In summary, recommended good leadership practices to foster commitment through communication on eye-level are:
- Establish a regular One-day-with-X event. An arbitrarily selected employee accompanies a leading individual (or manager) one day in all her activities and vice versa.
- Strategic development invites employees from all organization units and at all levels of hierarchy.
- Top management provides a regular vision and mission roadshow including Q&A sessions for all departments and employees on a half year or even quarterly basis.
- Official company-wide chat sessions with leading individuals or managers on strategy, vision, mission, values, principles, or even specific projects.
- Leading individuals or managers work in staged activities at the employee level for one or more days – for example, as cashier in a retail shop, or as a bank branch office with direct customer contact.
Leadership Behaviors that Foster Feedback
Feedback is a well-defined and established value. Principles are found for example in the agile manifesto (“At regular intervals, the team reflects on how to become more effective, then tunes and adjusts its behavior accordingly”), XP (“Rapid Feedback”) or in queueing theory (“Fast feedback enables smaller queues; Use fast feedback to make learning faster and more efficient; Whenever possible make feedback local”).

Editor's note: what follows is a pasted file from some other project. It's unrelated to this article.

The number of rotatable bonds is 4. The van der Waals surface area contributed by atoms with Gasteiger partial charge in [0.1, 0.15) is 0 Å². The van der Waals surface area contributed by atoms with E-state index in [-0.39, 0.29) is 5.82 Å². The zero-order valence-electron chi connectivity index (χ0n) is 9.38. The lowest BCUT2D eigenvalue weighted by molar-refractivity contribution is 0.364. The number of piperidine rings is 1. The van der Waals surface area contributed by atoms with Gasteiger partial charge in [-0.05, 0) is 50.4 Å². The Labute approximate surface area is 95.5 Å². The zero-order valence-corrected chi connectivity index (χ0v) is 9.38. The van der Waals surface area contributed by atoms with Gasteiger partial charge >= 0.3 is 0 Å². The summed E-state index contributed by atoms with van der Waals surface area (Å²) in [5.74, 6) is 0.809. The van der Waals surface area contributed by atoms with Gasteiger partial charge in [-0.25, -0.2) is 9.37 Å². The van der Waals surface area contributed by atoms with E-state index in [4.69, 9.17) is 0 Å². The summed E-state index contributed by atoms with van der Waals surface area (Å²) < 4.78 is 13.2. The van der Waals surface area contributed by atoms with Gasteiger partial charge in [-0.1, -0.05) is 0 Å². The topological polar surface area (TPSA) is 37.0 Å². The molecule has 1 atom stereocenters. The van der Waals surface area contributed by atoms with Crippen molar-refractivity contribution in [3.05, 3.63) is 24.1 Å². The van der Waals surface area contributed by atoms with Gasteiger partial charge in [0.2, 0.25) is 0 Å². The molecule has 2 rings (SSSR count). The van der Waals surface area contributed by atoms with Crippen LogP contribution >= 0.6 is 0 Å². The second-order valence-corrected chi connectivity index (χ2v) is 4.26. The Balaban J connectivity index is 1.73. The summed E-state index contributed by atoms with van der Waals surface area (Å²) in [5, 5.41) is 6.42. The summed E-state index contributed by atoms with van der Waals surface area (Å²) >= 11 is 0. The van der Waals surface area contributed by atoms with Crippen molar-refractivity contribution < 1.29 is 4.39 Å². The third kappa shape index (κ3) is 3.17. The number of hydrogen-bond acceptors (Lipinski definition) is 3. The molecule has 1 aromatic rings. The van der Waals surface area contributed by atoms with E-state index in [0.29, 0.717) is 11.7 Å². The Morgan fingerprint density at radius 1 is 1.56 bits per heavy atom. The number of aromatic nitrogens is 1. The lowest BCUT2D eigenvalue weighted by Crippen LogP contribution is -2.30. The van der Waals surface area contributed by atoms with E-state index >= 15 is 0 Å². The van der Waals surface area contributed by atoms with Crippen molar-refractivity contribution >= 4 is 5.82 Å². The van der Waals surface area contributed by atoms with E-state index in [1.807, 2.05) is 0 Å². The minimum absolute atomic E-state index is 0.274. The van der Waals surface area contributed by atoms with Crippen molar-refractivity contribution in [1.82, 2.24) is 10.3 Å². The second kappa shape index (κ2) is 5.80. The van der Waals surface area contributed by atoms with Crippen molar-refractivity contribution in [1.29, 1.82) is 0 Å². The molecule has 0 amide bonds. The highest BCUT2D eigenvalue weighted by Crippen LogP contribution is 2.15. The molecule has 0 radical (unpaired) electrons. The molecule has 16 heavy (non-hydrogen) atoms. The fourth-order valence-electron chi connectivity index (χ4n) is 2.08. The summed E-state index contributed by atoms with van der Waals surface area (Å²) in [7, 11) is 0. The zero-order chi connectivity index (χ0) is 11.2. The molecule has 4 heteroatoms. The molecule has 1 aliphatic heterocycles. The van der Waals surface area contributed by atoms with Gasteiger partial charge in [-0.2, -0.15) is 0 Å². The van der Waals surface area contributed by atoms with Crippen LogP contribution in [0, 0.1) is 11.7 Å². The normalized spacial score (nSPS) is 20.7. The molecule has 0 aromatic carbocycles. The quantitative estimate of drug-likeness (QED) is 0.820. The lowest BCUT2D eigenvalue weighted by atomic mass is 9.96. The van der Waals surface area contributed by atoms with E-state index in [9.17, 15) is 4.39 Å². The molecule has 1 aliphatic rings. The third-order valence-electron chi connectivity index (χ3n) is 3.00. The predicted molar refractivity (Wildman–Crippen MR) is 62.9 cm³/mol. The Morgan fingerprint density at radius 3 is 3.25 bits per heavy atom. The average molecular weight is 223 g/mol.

Feedback has distinct dimensions. Feedback dimensions include the created customer value, the (professional excellence of the) development process, the personal engagement, and others. It is the responsibility of management to establish a holistic feedback system that addresses the most important feedback dimensions. Transparency ( see section transparency) is a required prerequisite to establish a holistic feedback system. Leadership behavior is the communicated desire to receive open and transparent feedback and to apply means to demonstrate that open and transparent feedback is desired on a regular basis. Concrete actions are then to guide and coach teams to define, establish, and execute feedback activities in a regular cadence. Specific good practices include retrospectives in different forms and for different actions, and teams providing feedback on S.M.A.R.T. goals.